The last of the gunfighters will not be hanging up its holster any time soon. While the Trump administration has been playing Let’s Make a Deal with Lockheed Martin and Boeing over the future of the F-35 Joint Strike Fighter, the Department of Defense has decided to extend the life of yet another old warhorse to fill the gap. At least 300 F-16 Fighting Falcons will receive structural and avionics upgrades that will allow them to fly until at least 2048, thanks to a Service Life Extension Program (SLEP) with Lockheed Martin.
The Obama administration had already made plans for the A-10 Thunderbolt to stay in service until 2022 to fill the close air support role and had plotted an upgrade to the F-16 as well since 2012. But the task of pulling the trigger on the F-16 upgrade was left to the Trump administration. “Following F-16 Service Life Extension Program (SLEP) structural modifications, the US Air Force could safely operate [F-16C and D] Block 40-52 aircraft to 2048 and beyond,” Air Force officials said in a release.
The F-16 was a product of a push by a group of analysts within the Air Force known as the “Fighter Mafia” for a lightweight fighter—a counterpart to the F-15 Eagle in what was referred to as a “high-low mix” (with the expensive, high-tech F-15 being the “high”). The F-16 was the winner of a “fly-before-buy” bake-off—an approach to procurement that many critics of the F-35 Joint Strike Fighter may be nostalgic for.
The Fighting Falcon entered service a bit less “low” than the Fighter Mafia (as embodied by John Boyd, Pierre Sprey, and Thomas Christie) may have wanted. But it has since become the workhorse fighter for over two dozen countries’ air forces. And it has been the backbone of the US’ air campaigns in Iraq, Syria, and Afghanistan, even more than the fabled A-10—in the campaign against the Islamic State (also known as Daesh or ISIS), the F-16 has flown more than half of the 87,000 sorties flown against IS targets as of March.
A lot was made of the F-16’s “victory” over an F-35 in simulated dogfights in 2016, though the Air Force and Lockheed were quick to explain that the test was not intended as a competition. Still, the F-16’s antiquated systems would put it at a distinct disadvantage against many more modern fighters. So while the structural improvements to the aircraft will add at least 4,000 operating hours to their original life cycle of 8,000 air-hours, perhaps the most important part of the modernization program will be to its avionics, including an active electronically scanned array (AESA) radar that would allow simultaneous targeting of both air and ground targets. (The current radar in the F-16C and D aircraft is a mechanically scanned array.)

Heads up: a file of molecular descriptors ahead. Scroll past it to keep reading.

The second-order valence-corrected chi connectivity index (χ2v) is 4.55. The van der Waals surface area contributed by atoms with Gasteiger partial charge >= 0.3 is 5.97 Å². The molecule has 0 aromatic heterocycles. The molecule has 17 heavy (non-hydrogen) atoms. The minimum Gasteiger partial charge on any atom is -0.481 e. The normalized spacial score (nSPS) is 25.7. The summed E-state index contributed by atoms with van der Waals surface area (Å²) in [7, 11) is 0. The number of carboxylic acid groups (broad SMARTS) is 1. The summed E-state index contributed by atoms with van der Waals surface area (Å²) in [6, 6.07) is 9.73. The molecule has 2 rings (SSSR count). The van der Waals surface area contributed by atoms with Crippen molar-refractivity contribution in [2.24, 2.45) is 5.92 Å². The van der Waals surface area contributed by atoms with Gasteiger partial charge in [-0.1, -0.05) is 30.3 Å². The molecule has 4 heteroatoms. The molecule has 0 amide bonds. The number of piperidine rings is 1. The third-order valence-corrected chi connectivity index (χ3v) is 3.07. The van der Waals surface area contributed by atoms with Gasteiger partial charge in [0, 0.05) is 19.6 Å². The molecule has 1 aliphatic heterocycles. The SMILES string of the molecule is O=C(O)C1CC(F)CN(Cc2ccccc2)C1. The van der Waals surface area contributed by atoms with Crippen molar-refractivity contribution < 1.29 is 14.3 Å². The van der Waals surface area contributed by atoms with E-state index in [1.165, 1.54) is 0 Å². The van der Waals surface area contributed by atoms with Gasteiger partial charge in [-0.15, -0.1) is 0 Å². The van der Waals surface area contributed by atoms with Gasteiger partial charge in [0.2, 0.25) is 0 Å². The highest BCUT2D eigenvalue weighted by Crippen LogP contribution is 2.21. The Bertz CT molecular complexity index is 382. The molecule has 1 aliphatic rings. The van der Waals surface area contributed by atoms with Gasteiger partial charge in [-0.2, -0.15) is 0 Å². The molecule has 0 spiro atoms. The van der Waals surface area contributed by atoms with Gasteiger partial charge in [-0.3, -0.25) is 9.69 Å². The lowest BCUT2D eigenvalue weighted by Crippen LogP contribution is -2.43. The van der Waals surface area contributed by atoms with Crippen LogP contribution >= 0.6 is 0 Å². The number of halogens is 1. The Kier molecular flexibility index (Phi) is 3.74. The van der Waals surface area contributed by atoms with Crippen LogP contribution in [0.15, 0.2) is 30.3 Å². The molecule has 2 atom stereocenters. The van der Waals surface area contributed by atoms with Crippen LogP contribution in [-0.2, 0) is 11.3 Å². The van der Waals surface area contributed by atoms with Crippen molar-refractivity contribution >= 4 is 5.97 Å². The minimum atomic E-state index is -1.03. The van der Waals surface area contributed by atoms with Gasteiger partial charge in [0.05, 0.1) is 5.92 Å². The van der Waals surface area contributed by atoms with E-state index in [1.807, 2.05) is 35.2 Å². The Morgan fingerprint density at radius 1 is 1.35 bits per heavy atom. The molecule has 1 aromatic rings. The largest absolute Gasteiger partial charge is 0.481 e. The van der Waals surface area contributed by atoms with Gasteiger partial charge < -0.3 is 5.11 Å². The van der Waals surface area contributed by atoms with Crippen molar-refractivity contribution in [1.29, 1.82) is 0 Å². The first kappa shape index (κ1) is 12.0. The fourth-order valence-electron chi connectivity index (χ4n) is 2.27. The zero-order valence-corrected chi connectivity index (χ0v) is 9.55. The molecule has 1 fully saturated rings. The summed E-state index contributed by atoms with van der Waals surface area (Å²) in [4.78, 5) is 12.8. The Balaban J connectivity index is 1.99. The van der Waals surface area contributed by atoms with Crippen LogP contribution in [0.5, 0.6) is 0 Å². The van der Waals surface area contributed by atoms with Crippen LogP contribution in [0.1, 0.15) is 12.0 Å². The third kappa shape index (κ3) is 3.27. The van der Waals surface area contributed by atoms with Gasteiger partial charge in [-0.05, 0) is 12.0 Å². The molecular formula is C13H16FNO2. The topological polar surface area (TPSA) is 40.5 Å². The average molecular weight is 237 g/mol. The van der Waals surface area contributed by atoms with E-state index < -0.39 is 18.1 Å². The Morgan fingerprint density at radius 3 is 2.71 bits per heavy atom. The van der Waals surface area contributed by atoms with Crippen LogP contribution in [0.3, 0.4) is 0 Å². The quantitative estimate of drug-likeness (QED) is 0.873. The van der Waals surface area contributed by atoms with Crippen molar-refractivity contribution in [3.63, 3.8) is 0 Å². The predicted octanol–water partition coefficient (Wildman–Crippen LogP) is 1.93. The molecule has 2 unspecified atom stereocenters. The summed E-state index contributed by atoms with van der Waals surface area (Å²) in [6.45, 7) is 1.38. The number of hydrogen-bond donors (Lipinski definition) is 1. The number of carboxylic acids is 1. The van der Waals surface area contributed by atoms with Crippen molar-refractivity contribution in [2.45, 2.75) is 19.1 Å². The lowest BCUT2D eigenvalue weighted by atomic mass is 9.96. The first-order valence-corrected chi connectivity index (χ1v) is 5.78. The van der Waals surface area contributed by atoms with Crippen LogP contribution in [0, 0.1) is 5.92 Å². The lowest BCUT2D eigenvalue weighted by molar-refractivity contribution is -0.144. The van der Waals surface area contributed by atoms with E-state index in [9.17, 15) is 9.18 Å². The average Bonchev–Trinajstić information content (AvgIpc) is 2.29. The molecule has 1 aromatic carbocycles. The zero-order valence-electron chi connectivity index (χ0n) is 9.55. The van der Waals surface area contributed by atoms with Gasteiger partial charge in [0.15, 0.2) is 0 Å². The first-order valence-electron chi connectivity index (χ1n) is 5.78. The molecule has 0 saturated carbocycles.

While many F-16s have been shifted to Air National Guard and Air Force Reserve units, the F-16 is still part of the Air Force’s active force, with about 950 aircraft still in service. The Air Force has also announced plans to have F-16s take over the air defense interceptor roles currently filled by the F-15 Eagle in both the active Air Force and Air Guard—providing a less expensive alternative to keeping the F-15s in those roles in service.
The life extension also means that foreign air forces dependent on the F-16 will likely not have to worry about a reduction in the availability of parts and support. And there are new customers for F-16 aircraft keeping Lockheed’s assembly line in action: the Iraqi Air Force (which will eventually receive a total of 36) and Pakistan have F-16s on order, with India and others looking at potential F-16 buys. And Greece, the Netherland Bahrain, the United Arab Emirates, and Jordan (among others) have recent support contracts.
But the number of flight-hours F-16s have been clocking in combat conditions also means that there’s a spike in demand for F-16 parts. Even before the US Air Force announcement, the defense and aerospace logistics company ISO Group had anticipated a surge in maintenance for the Air Force’s F-16 fleet based on analysis of fleet data. “Using our data, we were able to project a significant rise in the need for F-16 parts for 2018,” said Alex Techoueyres, senior vice president of global sales at ISO Group. “Our system looks at part order history, part life-span, the number of active planes and other data. Before the announcement, it had already predicted an increase in F-16 part demand for 2018.”
With fully combat-capable F-35 squadrons still years away and the useful lives of many F-16s nearing their end (the F-16D rolled off assembly lines in the 1990s), that spike is not likely to ease any time soon.